Have you heard of David Russell's memorization method? He starts memorizing the last measure first and then the measure before that and so on, working his way backward to the beginning. His main reason is that this way every new measure leads to known territory (already memorized), whereas in the common method each new measure leads to an unknown (not yet memorized material) increasing the likelihood of confusion and error.
Russell discusses this and many other interesting topics in this wonderful interview: [https://www.youtube.com/watch?v=AuqZqdVLpO4].
I wonder if this approach would make a difference for you.

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Aucaman
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Re: Memorizing Pieces

Post by Aucaman » Mon Sep 04, 2017 3:59 pm

I have been working on Victor Villadangos guitar arrangement of Pedro Laurenz "MILONGA DE MIS AMORES," an Argentinian fast milonga.

I had done quite a bit of progress on that piece with the exception of four highly syncopated measures (17 to 20) which were driving me crazy.
I thought I was never going to be able to memorize them. But then I used David Russell's approach and .... voilá!
Quite remarkable how playing the final cadence and slowly working backward to the beginning of that section did the trick.

MAK
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Re: Memorizing Pieces

Post by MAK » Tue Sep 05, 2017 12:57 am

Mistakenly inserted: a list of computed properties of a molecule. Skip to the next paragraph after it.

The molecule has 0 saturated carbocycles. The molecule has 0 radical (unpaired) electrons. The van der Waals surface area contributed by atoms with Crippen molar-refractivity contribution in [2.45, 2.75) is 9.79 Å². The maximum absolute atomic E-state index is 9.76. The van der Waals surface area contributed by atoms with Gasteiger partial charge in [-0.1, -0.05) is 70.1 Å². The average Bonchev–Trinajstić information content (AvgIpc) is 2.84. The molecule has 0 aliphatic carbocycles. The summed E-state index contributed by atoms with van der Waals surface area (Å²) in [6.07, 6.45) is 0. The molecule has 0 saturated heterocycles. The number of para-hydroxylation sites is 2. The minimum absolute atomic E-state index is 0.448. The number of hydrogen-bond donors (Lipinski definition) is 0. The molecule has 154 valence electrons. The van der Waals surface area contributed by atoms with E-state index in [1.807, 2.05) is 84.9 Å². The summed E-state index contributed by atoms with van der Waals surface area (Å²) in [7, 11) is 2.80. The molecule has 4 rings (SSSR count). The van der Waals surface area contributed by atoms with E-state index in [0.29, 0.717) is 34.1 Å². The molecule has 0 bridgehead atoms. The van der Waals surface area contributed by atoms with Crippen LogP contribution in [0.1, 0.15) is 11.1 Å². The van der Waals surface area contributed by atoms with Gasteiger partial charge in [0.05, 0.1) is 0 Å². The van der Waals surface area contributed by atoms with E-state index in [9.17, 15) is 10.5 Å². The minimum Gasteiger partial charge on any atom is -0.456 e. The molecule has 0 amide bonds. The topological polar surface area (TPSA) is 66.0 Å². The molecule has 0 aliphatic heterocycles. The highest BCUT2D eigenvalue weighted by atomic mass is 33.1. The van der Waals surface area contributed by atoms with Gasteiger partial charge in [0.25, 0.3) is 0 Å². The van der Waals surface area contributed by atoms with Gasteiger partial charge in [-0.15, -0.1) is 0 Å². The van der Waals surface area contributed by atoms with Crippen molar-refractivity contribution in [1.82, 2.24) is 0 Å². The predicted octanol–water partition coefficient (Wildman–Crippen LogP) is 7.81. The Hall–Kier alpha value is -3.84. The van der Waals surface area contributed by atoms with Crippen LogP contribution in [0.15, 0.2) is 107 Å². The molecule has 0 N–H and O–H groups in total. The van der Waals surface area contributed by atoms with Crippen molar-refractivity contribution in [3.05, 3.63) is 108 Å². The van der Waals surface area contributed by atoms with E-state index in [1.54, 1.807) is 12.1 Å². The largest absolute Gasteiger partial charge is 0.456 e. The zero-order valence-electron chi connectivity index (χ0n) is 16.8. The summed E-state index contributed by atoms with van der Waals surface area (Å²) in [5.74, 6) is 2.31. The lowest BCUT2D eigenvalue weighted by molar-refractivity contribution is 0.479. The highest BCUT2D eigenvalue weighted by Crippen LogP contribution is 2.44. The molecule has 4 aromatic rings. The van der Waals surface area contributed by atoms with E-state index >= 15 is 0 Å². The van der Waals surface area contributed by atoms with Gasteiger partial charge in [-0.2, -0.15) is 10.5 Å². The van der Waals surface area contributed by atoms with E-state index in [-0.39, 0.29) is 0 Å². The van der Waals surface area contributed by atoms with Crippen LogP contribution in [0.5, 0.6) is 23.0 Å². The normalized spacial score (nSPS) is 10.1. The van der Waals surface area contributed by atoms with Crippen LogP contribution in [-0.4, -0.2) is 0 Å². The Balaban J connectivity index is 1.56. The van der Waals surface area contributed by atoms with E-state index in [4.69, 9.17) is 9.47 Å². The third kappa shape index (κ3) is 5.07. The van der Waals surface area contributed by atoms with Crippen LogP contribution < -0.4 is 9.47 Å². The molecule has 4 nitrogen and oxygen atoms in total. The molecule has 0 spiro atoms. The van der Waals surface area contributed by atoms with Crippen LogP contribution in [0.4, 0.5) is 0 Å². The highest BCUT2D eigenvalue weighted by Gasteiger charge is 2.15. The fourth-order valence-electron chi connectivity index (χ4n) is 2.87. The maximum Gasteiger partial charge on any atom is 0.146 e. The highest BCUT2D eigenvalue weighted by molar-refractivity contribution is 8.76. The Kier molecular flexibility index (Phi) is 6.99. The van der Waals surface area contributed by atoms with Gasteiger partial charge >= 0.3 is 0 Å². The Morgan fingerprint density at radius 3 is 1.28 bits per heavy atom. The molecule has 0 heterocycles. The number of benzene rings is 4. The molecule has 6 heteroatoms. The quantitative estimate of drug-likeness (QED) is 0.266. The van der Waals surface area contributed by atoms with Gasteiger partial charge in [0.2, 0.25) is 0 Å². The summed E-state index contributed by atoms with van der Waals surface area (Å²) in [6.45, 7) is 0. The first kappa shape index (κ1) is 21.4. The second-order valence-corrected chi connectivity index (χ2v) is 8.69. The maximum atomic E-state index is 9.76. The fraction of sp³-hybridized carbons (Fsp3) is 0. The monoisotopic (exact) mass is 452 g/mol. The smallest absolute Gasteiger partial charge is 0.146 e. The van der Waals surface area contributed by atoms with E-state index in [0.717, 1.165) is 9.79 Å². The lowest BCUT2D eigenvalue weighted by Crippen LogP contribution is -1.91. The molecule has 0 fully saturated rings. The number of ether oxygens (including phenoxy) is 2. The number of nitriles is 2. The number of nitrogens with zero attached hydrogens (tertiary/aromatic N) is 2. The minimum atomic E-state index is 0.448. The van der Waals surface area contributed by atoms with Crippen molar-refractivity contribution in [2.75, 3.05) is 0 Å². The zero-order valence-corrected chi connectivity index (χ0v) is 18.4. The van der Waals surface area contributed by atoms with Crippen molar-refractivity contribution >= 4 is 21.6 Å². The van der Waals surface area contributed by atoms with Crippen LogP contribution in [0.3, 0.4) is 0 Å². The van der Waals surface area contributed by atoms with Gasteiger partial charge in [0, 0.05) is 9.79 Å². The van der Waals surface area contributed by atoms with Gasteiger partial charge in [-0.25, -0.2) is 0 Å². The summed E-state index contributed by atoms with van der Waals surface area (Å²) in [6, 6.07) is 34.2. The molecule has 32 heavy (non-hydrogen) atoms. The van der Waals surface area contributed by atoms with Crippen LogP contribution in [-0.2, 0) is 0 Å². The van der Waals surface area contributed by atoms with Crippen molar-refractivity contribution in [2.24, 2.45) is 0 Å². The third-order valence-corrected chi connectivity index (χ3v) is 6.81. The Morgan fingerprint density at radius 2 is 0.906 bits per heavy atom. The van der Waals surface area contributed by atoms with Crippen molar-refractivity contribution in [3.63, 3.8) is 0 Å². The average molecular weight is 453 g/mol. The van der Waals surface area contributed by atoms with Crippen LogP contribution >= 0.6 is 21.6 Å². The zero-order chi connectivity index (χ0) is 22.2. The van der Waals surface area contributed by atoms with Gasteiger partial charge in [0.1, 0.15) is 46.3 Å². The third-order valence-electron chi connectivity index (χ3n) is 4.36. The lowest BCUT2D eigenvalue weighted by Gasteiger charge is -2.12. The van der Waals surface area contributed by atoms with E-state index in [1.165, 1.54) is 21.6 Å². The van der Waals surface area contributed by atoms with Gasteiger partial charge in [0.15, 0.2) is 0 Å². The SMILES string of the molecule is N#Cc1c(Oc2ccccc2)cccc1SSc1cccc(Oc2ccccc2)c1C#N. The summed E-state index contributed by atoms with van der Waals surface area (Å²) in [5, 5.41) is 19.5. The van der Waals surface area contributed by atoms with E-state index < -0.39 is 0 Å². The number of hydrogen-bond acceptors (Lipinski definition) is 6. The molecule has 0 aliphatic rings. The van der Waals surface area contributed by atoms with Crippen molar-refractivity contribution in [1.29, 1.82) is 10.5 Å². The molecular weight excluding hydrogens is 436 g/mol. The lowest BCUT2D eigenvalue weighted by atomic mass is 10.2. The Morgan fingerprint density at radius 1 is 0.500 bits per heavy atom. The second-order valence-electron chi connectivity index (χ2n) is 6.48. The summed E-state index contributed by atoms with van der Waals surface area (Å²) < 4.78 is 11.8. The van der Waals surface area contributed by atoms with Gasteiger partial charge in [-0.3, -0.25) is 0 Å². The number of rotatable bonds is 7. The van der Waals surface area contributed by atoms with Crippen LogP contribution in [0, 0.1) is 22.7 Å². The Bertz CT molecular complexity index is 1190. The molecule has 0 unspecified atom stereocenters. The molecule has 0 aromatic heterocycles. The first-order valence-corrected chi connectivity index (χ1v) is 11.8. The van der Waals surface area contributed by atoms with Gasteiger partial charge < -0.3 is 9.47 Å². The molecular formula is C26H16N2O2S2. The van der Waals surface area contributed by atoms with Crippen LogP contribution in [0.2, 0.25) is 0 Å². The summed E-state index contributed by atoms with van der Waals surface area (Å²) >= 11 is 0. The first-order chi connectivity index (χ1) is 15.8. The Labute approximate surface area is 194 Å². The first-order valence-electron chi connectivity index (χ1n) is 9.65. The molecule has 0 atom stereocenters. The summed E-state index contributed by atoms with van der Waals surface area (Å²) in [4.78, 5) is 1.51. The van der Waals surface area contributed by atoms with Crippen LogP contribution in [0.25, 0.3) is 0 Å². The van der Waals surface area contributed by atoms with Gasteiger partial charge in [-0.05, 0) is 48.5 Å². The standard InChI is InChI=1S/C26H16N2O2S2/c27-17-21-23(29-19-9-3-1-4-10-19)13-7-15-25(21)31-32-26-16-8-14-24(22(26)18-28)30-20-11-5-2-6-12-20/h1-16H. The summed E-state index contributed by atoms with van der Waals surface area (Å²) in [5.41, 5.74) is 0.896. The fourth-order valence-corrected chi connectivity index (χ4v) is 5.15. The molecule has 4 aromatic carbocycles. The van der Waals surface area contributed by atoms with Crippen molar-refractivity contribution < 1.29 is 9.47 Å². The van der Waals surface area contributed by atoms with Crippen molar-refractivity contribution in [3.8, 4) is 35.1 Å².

I don't have a good background in music theory, except for the basics--even after several courses in music theory. It's something like a foreign language to me. I can memorize guitar music just by repetition and muscle memory. Since I usually learn new pieces from the beginning, the beginning of the pieces are easier to memorize.

I have read on the forum about learning from the end of the piece. I'll be sure to read the article about starting at the end and will look into the book about memorizing music.

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georgemarousi
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Re: Memorizing Pieces

Post by georgemarousi » Tue Sep 05, 2017 9:17 am

Bach has been the most difficult for me to memorize - I believe for everybody too..

I also usually just repeat the piece many times, and after a weeks it easily memorized with little if any more effort.

Very useful for big/hard pieces is to break the piece in sections ( like measures or lines ) - but I wouldn't do it reverse way due to the extra work finally to put meters in the correct order - along with new possible technical challenges from new shiftings - hehe..